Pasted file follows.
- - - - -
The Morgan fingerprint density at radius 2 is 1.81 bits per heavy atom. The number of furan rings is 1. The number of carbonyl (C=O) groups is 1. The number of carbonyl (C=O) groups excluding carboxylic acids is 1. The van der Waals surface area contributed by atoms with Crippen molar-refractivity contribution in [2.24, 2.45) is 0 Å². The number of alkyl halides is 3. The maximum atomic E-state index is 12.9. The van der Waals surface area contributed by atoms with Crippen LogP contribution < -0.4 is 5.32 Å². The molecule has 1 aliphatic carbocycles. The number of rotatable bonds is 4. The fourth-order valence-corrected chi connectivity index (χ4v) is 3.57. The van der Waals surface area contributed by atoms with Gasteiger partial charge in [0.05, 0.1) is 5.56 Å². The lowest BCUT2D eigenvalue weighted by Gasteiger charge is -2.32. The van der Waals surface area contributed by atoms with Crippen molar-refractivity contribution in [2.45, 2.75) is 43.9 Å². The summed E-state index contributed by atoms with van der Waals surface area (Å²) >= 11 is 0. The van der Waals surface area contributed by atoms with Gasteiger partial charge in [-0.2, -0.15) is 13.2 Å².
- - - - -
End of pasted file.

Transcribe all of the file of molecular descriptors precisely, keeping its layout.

The Morgan fingerprint density at radius 2 is 1.81 bits per heavy atom. The number of furan rings is 1. The number of carbonyl (C=O) groups is 1. The number of carbonyl (C=O) groups excluding carboxylic acids is 1. The van der Waals surface area contributed by atoms with Crippen molar-refractivity contribution in [2.24, 2.45) is 0 Å². The number of alkyl halides is 3. The maximum atomic E-state index is 12.9. The van der Waals surface area contributed by atoms with Crippen LogP contribution < -0.4 is 5.32 Å². The molecule has 1 aliphatic carbocycles. The number of rotatable bonds is 4. The fourth-order valence-corrected chi connectivity index (χ4v) is 3.57. The van der Waals surface area contributed by atoms with Gasteiger partial charge in [0.05, 0.1) is 5.56 Å². The lowest BCUT2D eigenvalue weighted by Gasteiger charge is -2.32. The van der Waals surface area contributed by atoms with Crippen molar-refractivity contribution in [2.45, 2.75) is 43.9 Å². The summed E-state index contributed by atoms with van der Waals surface area (Å²) >= 11 is 0. The van der Waals surface area contributed by atoms with Gasteiger partial charge in [-0.2, -0.15) is 13.2 Å².